At a Homer City Council special meeting on Tuesday, Anchorage attorney Eric Sanders told the council the city plans to proceed in defending its decision to hold the June 13 recall election.
Swartz inducted into Women’s Hall of Fame
At the Alaska Press Club awards banquet in Anchorage on Saturday, the Homer News won first place for Best Weekly in the 2016 awards year. Honored for their efforts were editor and publisher Lori Evans, reporter Michael Armstrong, former reporter Anna Frost and former graphics artist Aaron Carpenter. Of the paper, judge Cheryl Thompson said, “Newsy, scrappy. Terrific photos … I love everything about it.”
An outage that started about 10:15 a.m. Monday cut electrical power to 183 customers in the Ocean Drive, Bay Avenue and Ben Walters Drive areas in Homer. Homer Electric Association Inc. responded to the outage and a line crew replaced blown fuses and restored power to all members at 11:50 a.m.
About 450 people participated in the Homer March for Science on Saturday, Earth, part of national and international events to show support for science and research. Protesters dressed up as sea stars, whales and even a science library. Some wore knitted “brain” hats. At one point the line of marchers stretched from Kachemak Way to Main Street along Pioneer Avenue. The Bossy Pants Band of the Krewe of Gambrinus also marched in the event, playing the theme song for popular science personality Bill Nye’s TV show. Many of the participants came from Homer’s active science and teaching community, including marine mammal biologists, mathematicians, ecologists, geologists and oceanographers.
Volunteers last Saturday collected about 800 bags of trash and 50 bags of recyclable trash during the annual Homer Community Clean Up sponsored by the Homer Chamber of Commerce &Visitor Center.
USS Hopper, a U.S. Navy Arleigh-Burke class destroyer, visits Homer this weekend as part of Northern Edge, a joint military training exercise in the Gulf of Alaska and the state.
Kenai Peninsula Borough Mayor Mike Navarre visited the Homer City Council at its Monday night meeting to field criticism over the borough’s recent property assessments in the Homer area, but also to defend the assessor’s model in calculating taxable property at the “full and true value,” as mandated in state law.
Even on short notice one day in advance, a community meeting with Sen. Dan Sullivan, R-Alaska, last Friday quickly overflowed its scheduled spot in the 15-seat conference room at the Homer Harbormaster’s Office.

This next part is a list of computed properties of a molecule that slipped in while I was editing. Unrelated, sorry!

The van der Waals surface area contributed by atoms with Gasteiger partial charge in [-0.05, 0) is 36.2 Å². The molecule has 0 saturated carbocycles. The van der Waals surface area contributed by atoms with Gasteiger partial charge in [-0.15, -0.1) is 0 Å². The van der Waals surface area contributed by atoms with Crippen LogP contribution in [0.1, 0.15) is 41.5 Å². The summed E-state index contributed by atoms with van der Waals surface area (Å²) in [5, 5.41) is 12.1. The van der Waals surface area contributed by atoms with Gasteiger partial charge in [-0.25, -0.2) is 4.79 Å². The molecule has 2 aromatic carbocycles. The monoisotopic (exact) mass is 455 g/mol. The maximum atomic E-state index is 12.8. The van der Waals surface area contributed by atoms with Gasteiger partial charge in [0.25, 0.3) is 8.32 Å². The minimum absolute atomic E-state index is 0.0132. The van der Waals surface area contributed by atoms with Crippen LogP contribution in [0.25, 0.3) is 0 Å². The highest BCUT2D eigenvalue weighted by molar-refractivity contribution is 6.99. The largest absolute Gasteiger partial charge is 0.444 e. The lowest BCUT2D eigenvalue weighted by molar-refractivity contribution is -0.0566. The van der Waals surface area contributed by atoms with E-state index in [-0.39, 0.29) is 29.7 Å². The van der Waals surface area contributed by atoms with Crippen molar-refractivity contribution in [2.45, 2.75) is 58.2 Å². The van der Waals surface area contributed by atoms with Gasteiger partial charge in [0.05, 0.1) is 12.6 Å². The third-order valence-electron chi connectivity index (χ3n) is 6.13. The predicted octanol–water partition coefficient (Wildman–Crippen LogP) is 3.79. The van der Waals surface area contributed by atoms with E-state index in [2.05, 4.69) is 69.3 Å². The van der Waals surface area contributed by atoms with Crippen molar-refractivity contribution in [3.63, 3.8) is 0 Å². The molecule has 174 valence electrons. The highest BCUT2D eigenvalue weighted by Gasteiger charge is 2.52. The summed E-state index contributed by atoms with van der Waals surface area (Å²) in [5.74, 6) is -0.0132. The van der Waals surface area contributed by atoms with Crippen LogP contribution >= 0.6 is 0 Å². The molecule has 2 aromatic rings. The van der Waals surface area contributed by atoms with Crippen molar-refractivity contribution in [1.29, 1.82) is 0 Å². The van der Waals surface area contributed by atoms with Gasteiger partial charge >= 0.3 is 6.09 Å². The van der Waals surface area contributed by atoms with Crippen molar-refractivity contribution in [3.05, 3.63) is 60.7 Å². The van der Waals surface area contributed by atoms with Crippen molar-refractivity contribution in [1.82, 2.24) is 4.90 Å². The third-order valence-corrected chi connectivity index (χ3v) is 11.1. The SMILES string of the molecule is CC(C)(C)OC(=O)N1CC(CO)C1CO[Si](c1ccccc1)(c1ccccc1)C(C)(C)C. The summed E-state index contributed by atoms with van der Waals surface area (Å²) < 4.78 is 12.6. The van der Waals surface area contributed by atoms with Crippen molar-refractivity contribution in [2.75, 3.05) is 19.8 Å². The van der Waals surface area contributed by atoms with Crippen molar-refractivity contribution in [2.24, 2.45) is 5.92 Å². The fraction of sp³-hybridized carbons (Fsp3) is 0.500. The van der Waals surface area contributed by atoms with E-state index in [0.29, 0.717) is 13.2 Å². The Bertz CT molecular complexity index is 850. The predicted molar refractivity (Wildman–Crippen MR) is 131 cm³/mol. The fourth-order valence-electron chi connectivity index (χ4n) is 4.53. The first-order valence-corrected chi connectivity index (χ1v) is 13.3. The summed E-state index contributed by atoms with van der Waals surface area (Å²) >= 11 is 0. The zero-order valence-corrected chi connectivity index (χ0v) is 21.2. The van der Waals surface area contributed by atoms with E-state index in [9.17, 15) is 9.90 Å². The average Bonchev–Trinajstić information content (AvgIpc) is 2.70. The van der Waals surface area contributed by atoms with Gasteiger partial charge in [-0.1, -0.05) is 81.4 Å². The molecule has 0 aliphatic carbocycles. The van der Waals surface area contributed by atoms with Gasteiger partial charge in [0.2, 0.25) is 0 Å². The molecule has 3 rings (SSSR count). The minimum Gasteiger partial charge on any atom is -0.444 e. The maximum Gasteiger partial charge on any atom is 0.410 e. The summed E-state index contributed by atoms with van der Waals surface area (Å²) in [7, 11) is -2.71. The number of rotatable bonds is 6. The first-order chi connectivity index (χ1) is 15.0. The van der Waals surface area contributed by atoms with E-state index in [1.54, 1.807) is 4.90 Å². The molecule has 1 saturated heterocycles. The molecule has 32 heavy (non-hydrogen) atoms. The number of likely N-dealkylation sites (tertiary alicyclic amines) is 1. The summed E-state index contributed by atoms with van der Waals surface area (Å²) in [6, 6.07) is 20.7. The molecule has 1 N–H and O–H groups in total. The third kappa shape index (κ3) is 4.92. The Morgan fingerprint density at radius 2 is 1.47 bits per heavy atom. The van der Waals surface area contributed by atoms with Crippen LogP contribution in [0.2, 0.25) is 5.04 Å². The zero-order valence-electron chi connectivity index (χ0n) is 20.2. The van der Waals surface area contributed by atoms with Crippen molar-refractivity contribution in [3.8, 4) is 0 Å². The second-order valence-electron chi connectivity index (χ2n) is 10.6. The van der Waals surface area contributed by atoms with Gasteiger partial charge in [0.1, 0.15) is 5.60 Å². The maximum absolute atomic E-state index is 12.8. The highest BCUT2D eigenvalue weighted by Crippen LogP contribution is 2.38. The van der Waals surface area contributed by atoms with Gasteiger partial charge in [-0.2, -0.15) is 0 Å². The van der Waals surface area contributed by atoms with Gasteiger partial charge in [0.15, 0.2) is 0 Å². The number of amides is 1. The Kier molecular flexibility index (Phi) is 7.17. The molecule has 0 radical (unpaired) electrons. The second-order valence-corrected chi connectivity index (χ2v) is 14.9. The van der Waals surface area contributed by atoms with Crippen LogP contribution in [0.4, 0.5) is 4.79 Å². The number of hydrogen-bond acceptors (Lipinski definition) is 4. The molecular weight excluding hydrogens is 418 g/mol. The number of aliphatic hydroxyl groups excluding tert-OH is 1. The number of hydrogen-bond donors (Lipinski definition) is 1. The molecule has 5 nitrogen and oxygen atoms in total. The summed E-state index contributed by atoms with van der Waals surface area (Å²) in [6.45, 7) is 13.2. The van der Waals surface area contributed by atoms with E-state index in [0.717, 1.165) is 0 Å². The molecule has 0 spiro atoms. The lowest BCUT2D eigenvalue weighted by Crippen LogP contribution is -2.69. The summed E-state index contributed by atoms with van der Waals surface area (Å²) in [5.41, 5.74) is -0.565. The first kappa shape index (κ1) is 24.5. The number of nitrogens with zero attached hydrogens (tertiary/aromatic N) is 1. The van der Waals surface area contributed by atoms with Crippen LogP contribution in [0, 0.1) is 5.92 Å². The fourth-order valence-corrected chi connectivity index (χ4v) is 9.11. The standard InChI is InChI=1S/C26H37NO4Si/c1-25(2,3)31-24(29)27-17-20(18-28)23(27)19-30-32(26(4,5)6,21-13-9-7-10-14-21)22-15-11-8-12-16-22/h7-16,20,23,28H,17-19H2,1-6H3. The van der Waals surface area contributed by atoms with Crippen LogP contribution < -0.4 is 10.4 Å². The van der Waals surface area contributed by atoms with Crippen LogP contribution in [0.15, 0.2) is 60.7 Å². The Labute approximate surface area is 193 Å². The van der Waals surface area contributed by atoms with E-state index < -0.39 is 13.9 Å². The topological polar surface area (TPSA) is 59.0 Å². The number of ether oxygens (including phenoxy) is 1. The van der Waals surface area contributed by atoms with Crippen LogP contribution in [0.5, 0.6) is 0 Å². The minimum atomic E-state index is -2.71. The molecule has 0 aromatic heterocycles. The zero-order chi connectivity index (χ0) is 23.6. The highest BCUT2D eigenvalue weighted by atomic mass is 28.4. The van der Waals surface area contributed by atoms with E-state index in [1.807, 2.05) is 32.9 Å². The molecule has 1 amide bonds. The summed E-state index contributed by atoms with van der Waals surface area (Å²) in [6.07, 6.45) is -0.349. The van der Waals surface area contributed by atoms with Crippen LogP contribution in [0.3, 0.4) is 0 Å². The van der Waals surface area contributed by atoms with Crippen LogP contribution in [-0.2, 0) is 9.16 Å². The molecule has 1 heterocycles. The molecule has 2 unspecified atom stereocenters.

In a March 9 memorandum regarding certification of a petition for recall of Homer City Council members Donna Aderhold, David Lewis and Catriona Reynolds, City Attorney Holly Wells warned the council and Mayor Bryan Zak that “issuance of the Recall Petition on the grounds provided by the sponsors exposes the city to constitutional challenges based upon protections afforded speech under the Alaska and United States Constitutions.”
Sen. Dan Sullivan, R- Alaska, visits Homer for a community meeting from 1:30-2:30 p.m. Friday, April 21, at the Homer Harbormaster’s Office conference room. The community is invited to meet Sullivan and share thoughts and concerns. Sullivan also visits the Ninilchik Senior Center on Friday. Sullivan has been visiting Alaska communities this past week, including Wainwright and Utqiagvik (Barrow).
Cooking on a boat is not always smooth sailing. Working with storage space, equipment and ingredients — and often an overabundance of fish — to please and feed a crew presents a formidable challenge for the cook on board.
As of April 20 the first session of the 30th Alaska Legislature enters its 93rd day. While in Juneau the House and Senate seem to be headed toward tense negotiations over key bills, including a state income tax, the Homer City Council continued work sessions to keep tabs on the Legislature. At a meeting on Tuesday, with council member Shelly Erickson absent, the council and Mayor Bryan Zak held an informal meeting to discuss key issues.
The city of Homer last week issued an invitation to bid for an expansion of Hickerson Memorial Cemetery that will solve a shortfall in services many people don’t think about: Where to bury the dead. Last month, the city sold its last burial plot at the city-owned cemetery on Diamond Ridge Road.
Where better to celebrate Earth Day on Saturday than in Homer, one of Earth’s most beautiful places?
The seats were full and the comments were plenty regarding the upcoming recall of Homer City Council members Donna Aderhold, Dave Lewis and Catriona Reynolds. However, the council was in listen-only mode on the subject at its regular Monday meeting, following the advice of city attorney Holly Wells, who was not present.
An Arleigh Burke-class guided-missile destroyers USS Hopper (DDG 70) visits Homer from April 28-30 as part of Exercise Northern Edge in the Gulf of Alaska. Hundreds of sailors will get shore leave and participate in community service projects, excursions, sporting events and explore local culture and sites, the Alaskan Pacific Command said in a press release.
An interfaith event last month inspired by the visit of a Tibetan Buddhist teacher may lead to more community collaborations on an idea common to most spiritual beliefs: compassion. Held on St. Patrick’s Day at Homer United Methodist Church, “Practicing Compassion in Challenging Times” brought together believers of numerous faiths and spiritualities, all talking about how compassion drives their beliefs and how it transcends differences.
By McKibben Jackinsky